Expanding from our From Our Families... series, we're pleased to introduce From Our Friends... - a new collection of blogs highlighting the work of some of our amazing collaborators and community.
Today we start by meeting Jessica Hill, Motherhood Coach and Fair Play Facilitator, from The Parent Collective.
Let's start with a big question - what do you think is the biggest challenge facing parents at the moment?
The pressures of modern parenting are immense. Mothers specifically are being inundated with unrealistic expectations on their time which leads many to feelings of overwhelm and insecurity.
That combined with the lack of a village of real connections with other women who are going through similar struggles leads so many moms I work with to feel like they are the only ones who aren’t managing. That can be really damaging and one of the main reasons that I do what I do.
We'd love to hear a bit more about how The Parent Collective is responding to this.
I started The Parent Collective inspired by my own journey into motherhood. I had so much access to support & opportunities for community building as a new mom in the UK and upon returning home to the US, I heard from countless friends that they spent their early months and years after having a baby feeling lonely and isolated.
So to help fill that need, The Parent Collective seeks to equip parents with the education, guidance and support they need to thrive during the many transitions of parenthood.
We do that through our:
Prenatal education, designed to help you connect with other couples in the same stage of pregnancy as you
Community groups (for new mothers and working mothers) which hold space for women to share their highs and lows, swap strategies for dealing with the issue of the day, and provide companionship during what can be a solitary time
1:1 coaching which helps mothers feel in control, prioritize what’s important, and create weekly action steps that help them see concrete change. Whether it is managing the juggle of responsibilities between work and home, resisting the pull of perfectionism, fighting against mom guilt and burnout, or feeling disconnected from the woman they were before they became a mother; often mothers need a safe space to work through the thoughts in their head with the goal of gaining clarity and developing strategies for making life smoother and more enjoyable.
This sounds like a fantastic range of complementary classes, following parents through the fuller journey of what it means and takes to raise a child, starting at the very beginning!
I am always banging on about how important it is to have friends with babies the same age as yours. We absolutely realize that it is hard to make friends as adults. With pregnancy or motherhood as the common thread, it can sometimes be easier. Mom and dad friends at every stage of the parenthood journey are super helpful, but friends who have kids the same age as yours are essential.
No one can fully appreciate the daily trials of a newborn like your friend who is also navigating life with a newborn. From spilling preciously pumped milk to dealing with an explosive poo in-transit, when you are in it, these feel like total disasters! However, these stories will not elicit a visceral “gasp!” from a new parent, but rather a breath of relief as you realize another real person has experienced something similar—like, yesterday.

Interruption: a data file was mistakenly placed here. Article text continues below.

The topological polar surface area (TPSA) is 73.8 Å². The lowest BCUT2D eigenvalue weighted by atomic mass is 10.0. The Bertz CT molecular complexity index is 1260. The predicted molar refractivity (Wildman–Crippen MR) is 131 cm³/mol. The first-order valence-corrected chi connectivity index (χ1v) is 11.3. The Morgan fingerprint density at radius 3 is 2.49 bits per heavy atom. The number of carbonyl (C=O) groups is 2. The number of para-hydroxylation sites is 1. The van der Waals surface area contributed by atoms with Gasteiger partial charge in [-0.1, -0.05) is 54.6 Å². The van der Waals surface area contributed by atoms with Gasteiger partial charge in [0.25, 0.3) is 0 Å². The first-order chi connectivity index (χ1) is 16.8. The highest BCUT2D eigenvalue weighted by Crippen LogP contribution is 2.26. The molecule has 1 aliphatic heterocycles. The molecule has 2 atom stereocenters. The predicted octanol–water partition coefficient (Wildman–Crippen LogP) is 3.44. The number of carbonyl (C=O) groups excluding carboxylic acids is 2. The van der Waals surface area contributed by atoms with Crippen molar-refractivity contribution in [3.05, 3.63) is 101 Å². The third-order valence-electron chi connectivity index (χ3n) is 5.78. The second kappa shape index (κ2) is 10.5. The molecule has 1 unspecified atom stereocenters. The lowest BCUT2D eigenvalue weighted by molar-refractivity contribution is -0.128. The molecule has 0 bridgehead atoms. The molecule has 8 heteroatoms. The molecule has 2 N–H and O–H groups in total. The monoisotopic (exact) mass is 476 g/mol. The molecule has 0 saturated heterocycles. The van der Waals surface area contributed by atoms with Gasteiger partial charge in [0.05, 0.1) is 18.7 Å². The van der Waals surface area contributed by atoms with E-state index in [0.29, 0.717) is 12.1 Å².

Parents need this camaraderie so you can enjoy/survive the early days (and hopefully beyond) together. Our classes allow parents to solidify these relationships before babies arrive, so you don’t have to work so hard once they do. You can already be texting from the hospital about the terrible food and a love you never thought possible.
How can parents find out more?
Fantastic. And let's get to know you a little it better - what's your typical 'day in the life'?
I can’t quite believe it, but my kids are now in middle and high school. So after the painful process of rousing them from their beds and seeing them off to school I can work in peace until I take on my role as schlepper in chief, driving them to their various activities. I actually enjoy that time because it gives me a chance to hear about all of the gossip from their day, and I have their (mostly) undivided attention. Since activities run late most days, there is a flurry at the end of the day involving homework, eating dinner and when my husband gets home and we’ve had a catch up hopefully we end the day with some (usually rather dark) TV show. Recent faves have been Slow Horses, Fleishman is in Trouble, and Bad Sisters.
How about three things you can't live without?
1. That first cup of coffee (and my kids know to avoid me until I’ve had it)
2. 8 hours of sleep
3. A project to sink my teeth into. Whether it’s planning a trip, solving a problem in my business or bringing people together for an event. I am a doer!
And, because we love to ask everyone this, what's your favourite part of the Onoco app?
Working with new mothers who are navigating a return to work, I so appreciate that Onoco helps to make them feel more in sync with their childcare provider. Gone are the days of the ‘pass off’ where you get a download of when your baby last napped or how they fed that day. Moms and dads can get a complete picture of the day and vice versa so there’s no confusion. That piece of mind is priceless.
Finishing on a fun one, how would you describe your life with one movie or song?
Extremely Loud and Incredibly Close 😏
You can read more about the work of The Parent Collective in Jessica's recent blog for Onoco, Managing the Increased Workload of Having a Baby.
If you'd like to know more about partnering with Onoco, please email us at email@example.com!